There were really two big challenges: First, how do you humanize something that doesn’t include any living humans, and secondly, how do you make compelling pictures when you have to work around the film crews. One of the highlights of the days leading up to the crash was when I saw the crash test dummies being dressed in different color t-shirts. I knew at that moment, that those shirts would really humanize the dummies for the viewing audience. I knew that, for example, I could produce some powerful imagery by taking before and after pictures of specific dummies. Working around the film crews was also a challenge because there were at least four different camera crews (a producer, director, cinematographer, camera operator and sound) covering different events at all times. Not only did this not provide me much time to photograph any particular thing, but I also had to be very aware of being in their shots as well. For the pictures taken inside the plane after it went down, for example, I had maybe two minutes to take the pictures and get out. The film crews not only needed to get on with their job, but it was also treated like a crime scene, so no one could touch anything and the longer a person was in there, the more likely it was that something would get disturbed.

Which is your favorite image and why?

I really like picture of the crash test dummies before they’ve been dressed with the plane in the background. It was the first picture that allowed me to create a human link between things that are both machines—the crash test dummies and the plane.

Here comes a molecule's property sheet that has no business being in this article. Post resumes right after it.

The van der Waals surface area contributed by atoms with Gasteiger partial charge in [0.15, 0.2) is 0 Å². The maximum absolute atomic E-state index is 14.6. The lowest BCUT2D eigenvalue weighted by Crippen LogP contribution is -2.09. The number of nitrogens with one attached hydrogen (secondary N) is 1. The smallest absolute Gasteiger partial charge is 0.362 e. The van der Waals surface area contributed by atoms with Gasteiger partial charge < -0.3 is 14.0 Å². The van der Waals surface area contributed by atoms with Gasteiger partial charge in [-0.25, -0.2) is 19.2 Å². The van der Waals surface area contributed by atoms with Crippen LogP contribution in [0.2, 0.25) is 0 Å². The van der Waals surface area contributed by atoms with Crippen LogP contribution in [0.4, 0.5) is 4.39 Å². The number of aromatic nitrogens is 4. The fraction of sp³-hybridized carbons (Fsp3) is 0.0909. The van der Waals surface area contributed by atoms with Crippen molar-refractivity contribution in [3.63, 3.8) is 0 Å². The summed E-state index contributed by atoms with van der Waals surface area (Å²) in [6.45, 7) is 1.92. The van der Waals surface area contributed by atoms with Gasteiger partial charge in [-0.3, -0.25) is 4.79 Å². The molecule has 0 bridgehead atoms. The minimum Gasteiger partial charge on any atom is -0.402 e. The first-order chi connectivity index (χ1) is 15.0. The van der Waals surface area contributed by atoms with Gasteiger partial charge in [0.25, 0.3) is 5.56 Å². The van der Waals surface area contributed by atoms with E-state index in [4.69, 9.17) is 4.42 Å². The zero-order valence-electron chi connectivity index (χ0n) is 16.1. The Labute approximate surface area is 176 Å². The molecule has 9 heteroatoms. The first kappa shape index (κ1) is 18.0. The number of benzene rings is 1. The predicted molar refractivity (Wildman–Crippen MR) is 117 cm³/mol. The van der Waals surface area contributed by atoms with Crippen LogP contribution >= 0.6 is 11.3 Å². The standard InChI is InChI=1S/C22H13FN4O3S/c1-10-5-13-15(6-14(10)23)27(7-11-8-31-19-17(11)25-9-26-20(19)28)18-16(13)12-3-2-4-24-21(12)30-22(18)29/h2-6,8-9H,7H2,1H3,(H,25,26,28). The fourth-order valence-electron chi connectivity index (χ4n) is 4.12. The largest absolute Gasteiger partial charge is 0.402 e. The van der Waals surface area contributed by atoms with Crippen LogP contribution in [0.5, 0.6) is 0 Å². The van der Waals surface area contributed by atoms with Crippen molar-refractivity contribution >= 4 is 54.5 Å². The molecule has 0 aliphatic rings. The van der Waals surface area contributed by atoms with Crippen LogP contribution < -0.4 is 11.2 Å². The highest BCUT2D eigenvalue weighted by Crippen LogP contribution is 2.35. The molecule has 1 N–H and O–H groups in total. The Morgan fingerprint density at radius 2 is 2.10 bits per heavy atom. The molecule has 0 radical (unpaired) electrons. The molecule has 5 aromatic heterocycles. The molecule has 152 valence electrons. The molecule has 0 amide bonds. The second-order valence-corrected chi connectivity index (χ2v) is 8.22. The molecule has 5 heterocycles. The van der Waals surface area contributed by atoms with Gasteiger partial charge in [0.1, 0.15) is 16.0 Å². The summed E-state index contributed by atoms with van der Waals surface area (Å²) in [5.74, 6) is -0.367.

What was the client’s reaction to the work?

On my last night in Mexico, I sat around the hotel pool with people from the Discovery Channel, Channel 4 and Dragonfly Productions. We drank cold Tecate beer, tended to our sunburns, and reviewed pictures from the day. The response from all the different groups was really positive, so I felt good about sending in my final edit of 100 pictures to Jamie a couple of weeks later.

What were some of the results from crashing the plane?

Well, I don’t want to give too much away, since I think the show is well worth a watch, but one thing that surprised me was that this was just the second time a passenger plane had been intentionally crashed in the name of science. With so many people flying every single day, I would have thought that the FAA and the manufactures themselves would want to know what happens in a controlled environment—outside of what can be learned through computer modeling and simulators or from study crashes that include human victims.

Did you learn anything new on this assignment?

I learned a ton of things. From a craft point of view, it was really interesting to see how a show with a very high production value is produced. I do quite a bit of motion work for my corporate, NGO and editorial clients, but I’m working with relatively small crews. Their crews were using lots of gear I had never seen before in real life: miniature drones, a helicopter with a camera mounted on the front, and $80,000 cameras designed to survive a tremendous impact.

What kind of publicity have you received because of these photographs?

I’ve gotten a ton of calls from publications and media companies around the world wanting to license the photographs. Most saw my name with photographs when they appeared on the nightly news shows (CNN, Fox News etc). Unfortunately for them, the embargo on the photographs stretched to the day after the program aired in the UK and in the U.S., so I am only now able to license pictures.

View more at vancejacobs.com. Watch a promo for the Discovery show here.